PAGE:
Hospital Liability for Staff/Employee Errors

Hospital administration's negligence might prompt a lawsuit, and the facility might be liable for treatment mistakes made by employees.

Updated by , J.D. · University of San Francisco School of Law

The types of negligence that can lead to patient harm in the hospital setting cover most of the medical malpractice spectrum, from physician malpractice to nursing malpractice to malpractice by a physical or occupational therapist. Hospital administration itself can also be liable when a patient's condition is made worse by failure to maintain a reasonably safe environment.

Hospital liability can usually be divided into two main types:

  • Liability for the negligence of hospital employees, in line with the personal injury law concept of vicarious liability, which says that employers (including hospitals) can be held liable for employees' negligence. So, a hospital can be responsible for medical malpractice committed by a physician, nurse, or other health care professional employed by the hospital.
  • Hospital liability for harm resulting from the facility administration's own mistakes, such as negligence in hiring and supervising employees, and failing to maintain and repair equipment.

Let's take a closer look at these kinds of liability.

Hospital Liability for Negligence of Employees

While many health care providers who work in hospitals are independent contractors (i.e., not direct employees of the hospital), some are full- or part-time hospital employees. Because the hospital is liable for the negligence of its employees, a patient harmed by the medical malpractice of an employee doctor or other health care professional would be entitled to sue both the hospital and the individual employee.


Most cases of physician negligence fall into one of the following categories:

Physicians are more often not hospital employees but independent contractors who work at (but not for) the hospital, so some investigation may be necessary (more on this below).


There are many tasks that nurses perform related to a patient's treatment, and if the nurse's conduct falls below the applicable medical standard of care, a malpractice claim might be possible.

A nurse can:

  • fail to monitor a patient properly
  • fail to take a patient's vital signs at the proper times
  • forget to take an important vital sign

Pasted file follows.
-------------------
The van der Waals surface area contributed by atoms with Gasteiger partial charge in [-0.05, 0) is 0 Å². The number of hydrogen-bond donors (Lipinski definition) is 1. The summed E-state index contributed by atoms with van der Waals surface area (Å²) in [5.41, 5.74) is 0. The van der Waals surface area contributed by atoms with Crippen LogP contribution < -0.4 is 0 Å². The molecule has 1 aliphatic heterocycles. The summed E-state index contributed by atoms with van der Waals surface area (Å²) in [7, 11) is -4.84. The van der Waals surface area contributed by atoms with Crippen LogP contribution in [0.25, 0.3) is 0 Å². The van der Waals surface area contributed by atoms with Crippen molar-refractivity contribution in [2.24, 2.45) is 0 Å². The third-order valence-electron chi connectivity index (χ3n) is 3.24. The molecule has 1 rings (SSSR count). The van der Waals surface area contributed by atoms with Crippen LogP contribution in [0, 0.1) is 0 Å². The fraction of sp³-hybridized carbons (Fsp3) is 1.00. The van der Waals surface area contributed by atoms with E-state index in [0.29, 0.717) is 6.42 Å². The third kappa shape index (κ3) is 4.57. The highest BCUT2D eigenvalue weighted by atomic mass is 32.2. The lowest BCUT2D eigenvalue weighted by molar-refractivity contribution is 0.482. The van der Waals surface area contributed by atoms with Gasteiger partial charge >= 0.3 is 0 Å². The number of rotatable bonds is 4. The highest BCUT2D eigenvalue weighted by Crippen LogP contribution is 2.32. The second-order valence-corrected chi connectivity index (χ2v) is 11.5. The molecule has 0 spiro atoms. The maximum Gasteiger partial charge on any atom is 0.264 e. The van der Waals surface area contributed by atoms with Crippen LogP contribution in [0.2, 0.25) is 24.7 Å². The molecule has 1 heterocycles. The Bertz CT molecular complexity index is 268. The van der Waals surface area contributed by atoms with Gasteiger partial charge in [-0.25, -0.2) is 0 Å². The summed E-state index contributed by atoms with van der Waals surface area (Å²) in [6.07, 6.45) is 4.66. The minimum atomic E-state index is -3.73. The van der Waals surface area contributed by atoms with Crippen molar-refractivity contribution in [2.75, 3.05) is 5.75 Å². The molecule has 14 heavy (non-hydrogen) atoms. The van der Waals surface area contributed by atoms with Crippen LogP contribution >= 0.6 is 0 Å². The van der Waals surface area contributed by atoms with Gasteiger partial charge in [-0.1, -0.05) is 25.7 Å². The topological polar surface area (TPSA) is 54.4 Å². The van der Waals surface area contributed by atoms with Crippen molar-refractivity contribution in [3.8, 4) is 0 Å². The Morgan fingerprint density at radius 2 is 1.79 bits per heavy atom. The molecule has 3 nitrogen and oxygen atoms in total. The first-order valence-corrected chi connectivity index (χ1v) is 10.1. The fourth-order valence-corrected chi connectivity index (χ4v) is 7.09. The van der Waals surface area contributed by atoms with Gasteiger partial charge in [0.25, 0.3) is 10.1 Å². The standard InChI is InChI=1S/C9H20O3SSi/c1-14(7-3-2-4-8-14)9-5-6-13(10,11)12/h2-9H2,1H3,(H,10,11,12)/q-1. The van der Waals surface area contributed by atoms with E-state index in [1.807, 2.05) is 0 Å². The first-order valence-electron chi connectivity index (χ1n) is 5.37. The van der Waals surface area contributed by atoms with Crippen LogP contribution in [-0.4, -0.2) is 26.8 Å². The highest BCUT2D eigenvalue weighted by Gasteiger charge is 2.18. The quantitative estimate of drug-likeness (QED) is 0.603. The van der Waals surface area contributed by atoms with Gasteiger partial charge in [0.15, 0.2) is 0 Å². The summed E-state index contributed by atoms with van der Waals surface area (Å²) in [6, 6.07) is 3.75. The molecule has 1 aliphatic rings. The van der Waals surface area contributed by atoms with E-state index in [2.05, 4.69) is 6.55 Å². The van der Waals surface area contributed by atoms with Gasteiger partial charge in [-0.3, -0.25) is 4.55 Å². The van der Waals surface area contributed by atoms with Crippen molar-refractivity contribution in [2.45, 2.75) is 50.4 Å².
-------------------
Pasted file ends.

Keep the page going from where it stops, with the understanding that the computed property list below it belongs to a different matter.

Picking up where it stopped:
• fail to enter the patient's nursing record into the patient's chart
  • administer the wrong type of medication
  • administer the wrong amount of medication
  • administer the medication at the wrong time
  • fail to check a patient for bed sores
  • fail to respond to a patient's call quickly enough
  • fail to report suspicious symptoms and complaints to the physician in charge.

Any one of these mistakes can constitute negligence. If the nurse is an employee of the hospital, the nurse's negligence is extended to the hospital.


Therapists—whether they be physical, occupational, or mental health therapists— can also be negligent. For example, a physical therapist might fail to follow a physician's instructions properly, or might manipulate a patient's injured limb too aggressively, re-breaking a bone or re-tearing a ligament or tendon that the patient was supposed to be rehabilitating.

Hospital Liability for Negligence of Independent Contractors

What if the negligent doctor, nurse, or therapist was an independent contractor and not an employee of the hospital? Is the hospital still vicariously liable for that health care provider's negligence?

This is a complicated issue that depends on your state's law, but in general the courts will look at factors like:

  • the precise terms of the employment arrangement between the hospital and the health care provider
  • exactly how much control the hospital had over the health care provider's job conditions and performance, and
  • how the provider was paid.

As a general rule, the more control that an employer has over the performance of a supposedly independent contractor, the more likely it is that a court might find that the independent contractor was actually an employee.

The Hospital's Own Negligence

Direct hospital negligence can include the hospital's negligence in hiring and supervising its employees, in maintaining and repairing equipment, and in any other area overseen by hospital management.

Hospital negligence includes the following types of issues:

  • negligent hiring of employees (such as failing to verify that its health care providers are properly licensed)
  • failure to ensure that its employee health care providers stay up to date on their licensing requirements, such as continuing medical education
  • failure to terminate incompetent, unlicensed, or unsafe employees
  • failure to establish proper patient safety protocols for issues like hand washing, sanitation, preventing patient falls, patient safety, and keeping up with new medical developments
  • understaffing of medical and/or nursing staff
  • mislabeling medication, and
  • violating patient confidentiality by losing or mishandling patient records.

Learn more about suing a hospital for medical malpractice.

Establishing liability in any medical malpractice case is a challenge, and the procedural rules in these kinds of lawsuits can be fairly complex, so if you think you've been harmed by the medical negligence of a hospital or a member of its staff, it may be a good idea to discuss your situation with a medical malpractice attorney.

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